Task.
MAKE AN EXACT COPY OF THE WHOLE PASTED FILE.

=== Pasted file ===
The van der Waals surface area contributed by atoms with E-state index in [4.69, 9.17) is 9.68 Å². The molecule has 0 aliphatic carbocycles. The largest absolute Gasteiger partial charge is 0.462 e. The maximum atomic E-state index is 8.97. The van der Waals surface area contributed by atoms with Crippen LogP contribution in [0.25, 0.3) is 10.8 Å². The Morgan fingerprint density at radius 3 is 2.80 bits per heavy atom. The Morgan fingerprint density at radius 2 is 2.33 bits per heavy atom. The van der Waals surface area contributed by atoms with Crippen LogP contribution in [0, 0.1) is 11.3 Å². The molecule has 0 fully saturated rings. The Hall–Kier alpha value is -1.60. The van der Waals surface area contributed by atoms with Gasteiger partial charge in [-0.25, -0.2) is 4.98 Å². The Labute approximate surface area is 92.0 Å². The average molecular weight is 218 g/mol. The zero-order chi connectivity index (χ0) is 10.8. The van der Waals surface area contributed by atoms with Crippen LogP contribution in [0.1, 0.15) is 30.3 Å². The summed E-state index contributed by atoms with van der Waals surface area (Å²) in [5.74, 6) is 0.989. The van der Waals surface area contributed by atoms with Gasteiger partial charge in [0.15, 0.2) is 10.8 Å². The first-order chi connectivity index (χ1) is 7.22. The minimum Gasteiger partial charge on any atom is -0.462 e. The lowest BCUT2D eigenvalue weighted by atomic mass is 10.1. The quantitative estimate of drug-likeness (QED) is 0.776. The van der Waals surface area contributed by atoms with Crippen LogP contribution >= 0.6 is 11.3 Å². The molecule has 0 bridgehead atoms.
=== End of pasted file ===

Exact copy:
The van der Waals surface area contributed by atoms with E-state index in [4.69, 9.17) is 9.68 Å². The molecule has 0 aliphatic carbocycles. The largest absolute Gasteiger partial charge is 0.462 e. The maximum atomic E-state index is 8.97. The van der Waals surface area contributed by atoms with Crippen LogP contribution in [0.25, 0.3) is 10.8 Å². The Morgan fingerprint density at radius 3 is 2.80 bits per heavy atom. The Morgan fingerprint density at radius 2 is 2.33 bits per heavy atom. The van der Waals surface area contributed by atoms with Crippen LogP contribution in [0, 0.1) is 11.3 Å². The molecule has 0 fully saturated rings. The Hall–Kier alpha value is -1.60. The van der Waals surface area contributed by atoms with Gasteiger partial charge in [-0.25, -0.2) is 4.98 Å². The Labute approximate surface area is 92.0 Å². The average molecular weight is 218 g/mol. The zero-order chi connectivity index (χ0) is 10.8. The van der Waals surface area contributed by atoms with Crippen LogP contribution in [0.1, 0.15) is 30.3 Å². The summed E-state index contributed by atoms with van der Waals surface area (Å²) in [5.74, 6) is 0.989. The van der Waals surface area contributed by atoms with Gasteiger partial charge in [0.15, 0.2) is 10.8 Å². The first-order chi connectivity index (χ1) is 7.22. The minimum Gasteiger partial charge on any atom is -0.462 e. The lowest BCUT2D eigenvalue weighted by atomic mass is 10.1. The quantitative estimate of drug-likeness (QED) is 0.776. The van der Waals surface area contributed by atoms with Crippen LogP contribution >= 0.6 is 11.3 Å². The molecule has 0 bridgehead atoms.